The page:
December 22, 2004
The menu fits on one page, but that’s all you need. There are several appetizers to start you off, like skewered shrimp or green mussel stew ($5.95). Lunch entrees arrive hot and fresh, and none cost more than $10. The Bul Go Ki is boneless, marinated beef, thin and lacy as a doily ($7.95). Bits of carrots and scallions add color and crunch. As with every entrée, Bul Go Ki comes with a good measure of rice and side dishes of kimchi (spicy pickled cabbage), cucumbers, and bean sprouts. The cucumbers here are at their most charming, having been wrung of their water and salted, leaving delightfully squeaky crunches. Bean sprouts taste lightly of sesame. Kimchi is medium-hot, not searing.
Chap Chae is a classic Korean dish of noodles made of mung bean, also known as cellophane noodles for their translucent appearance. Here, the highly absorbent mung bean noodle produces a dish that is very flavorful without relying on a sauce ($7.95). Entangled in the noodles are crisp-tender vegetables like spinach, carrot, green onions, and broccoli.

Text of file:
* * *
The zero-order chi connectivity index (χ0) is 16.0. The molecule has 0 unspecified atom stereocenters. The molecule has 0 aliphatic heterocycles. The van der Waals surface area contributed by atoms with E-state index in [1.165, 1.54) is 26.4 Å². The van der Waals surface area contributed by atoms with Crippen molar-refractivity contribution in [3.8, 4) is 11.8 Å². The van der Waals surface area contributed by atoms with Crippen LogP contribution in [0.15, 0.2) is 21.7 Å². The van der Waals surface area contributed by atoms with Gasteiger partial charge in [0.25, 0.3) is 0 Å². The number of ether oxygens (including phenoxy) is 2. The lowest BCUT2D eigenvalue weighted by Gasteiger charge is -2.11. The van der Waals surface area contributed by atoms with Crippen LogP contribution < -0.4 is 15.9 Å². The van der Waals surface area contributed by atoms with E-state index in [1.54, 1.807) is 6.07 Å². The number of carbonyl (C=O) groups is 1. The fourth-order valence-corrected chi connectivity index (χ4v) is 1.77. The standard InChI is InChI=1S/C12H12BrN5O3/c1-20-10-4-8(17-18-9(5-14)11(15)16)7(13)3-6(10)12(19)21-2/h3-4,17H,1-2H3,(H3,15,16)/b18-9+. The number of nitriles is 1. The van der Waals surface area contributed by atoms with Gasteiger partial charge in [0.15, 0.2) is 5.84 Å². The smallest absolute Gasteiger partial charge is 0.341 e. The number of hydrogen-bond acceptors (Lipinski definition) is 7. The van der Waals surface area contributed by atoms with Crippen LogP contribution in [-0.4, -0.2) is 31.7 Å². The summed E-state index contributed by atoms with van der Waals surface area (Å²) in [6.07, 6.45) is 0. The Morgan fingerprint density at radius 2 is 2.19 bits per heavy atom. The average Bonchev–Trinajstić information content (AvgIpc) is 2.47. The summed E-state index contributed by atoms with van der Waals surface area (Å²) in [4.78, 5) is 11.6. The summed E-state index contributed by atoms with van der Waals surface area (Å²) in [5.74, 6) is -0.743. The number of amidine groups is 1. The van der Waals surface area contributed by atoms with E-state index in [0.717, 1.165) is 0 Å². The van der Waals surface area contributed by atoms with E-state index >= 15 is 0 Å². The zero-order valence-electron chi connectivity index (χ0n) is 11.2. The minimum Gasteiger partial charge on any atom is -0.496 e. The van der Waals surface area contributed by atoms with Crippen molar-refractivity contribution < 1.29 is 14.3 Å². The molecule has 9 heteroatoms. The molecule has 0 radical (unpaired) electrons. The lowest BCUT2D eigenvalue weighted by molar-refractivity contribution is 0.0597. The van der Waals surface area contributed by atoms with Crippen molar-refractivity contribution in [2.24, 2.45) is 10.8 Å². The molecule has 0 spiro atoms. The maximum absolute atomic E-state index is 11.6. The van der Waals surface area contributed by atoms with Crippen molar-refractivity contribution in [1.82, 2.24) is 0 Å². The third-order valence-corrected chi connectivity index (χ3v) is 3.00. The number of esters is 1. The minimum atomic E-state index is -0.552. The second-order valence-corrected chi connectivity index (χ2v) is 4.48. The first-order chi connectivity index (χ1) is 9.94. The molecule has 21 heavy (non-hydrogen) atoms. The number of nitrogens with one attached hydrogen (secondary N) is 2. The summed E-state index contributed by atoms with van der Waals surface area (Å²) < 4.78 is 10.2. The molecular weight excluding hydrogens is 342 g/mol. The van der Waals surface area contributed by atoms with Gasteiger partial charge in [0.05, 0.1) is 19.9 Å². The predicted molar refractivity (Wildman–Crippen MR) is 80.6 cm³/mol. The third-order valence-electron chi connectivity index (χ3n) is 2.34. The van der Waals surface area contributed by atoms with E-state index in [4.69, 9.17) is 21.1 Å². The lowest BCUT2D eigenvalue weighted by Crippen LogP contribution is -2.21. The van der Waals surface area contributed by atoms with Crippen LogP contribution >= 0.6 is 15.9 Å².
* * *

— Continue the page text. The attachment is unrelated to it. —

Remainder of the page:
Rolled seaweed rice and vegetables with pot stickers are finger-friendly ($7.95). Essentially, these are nine pieces of tightly wrapped vegetable and egg sushi. The tiny slivers of vegetables (carrots, cucumbers, seaweed, pickles) and shredded egg show off the chef’s knife skills. Three pot stickers have an interior of chopped mung bean noodles and mixed meat, and they are long, rather than fat, which means less filling, more wrapper.
Totoro offers a few soups to cure the winter blues, like spicy beef stew with vegetables and vegetables with noodle soup ($5.95). The noodle soups use the thicker wheat noodle called u-dong (like the Japanese udon). You can have yours with chicken and/or deep fried vegetables ($8.95). The broth is the best part—those with a chest cold take note—it is steaming and rich.
The furnishings are modern, the service is friendly, and the food is delicious. Simply put, you should go.
From journal Restaurants in Silicon Valley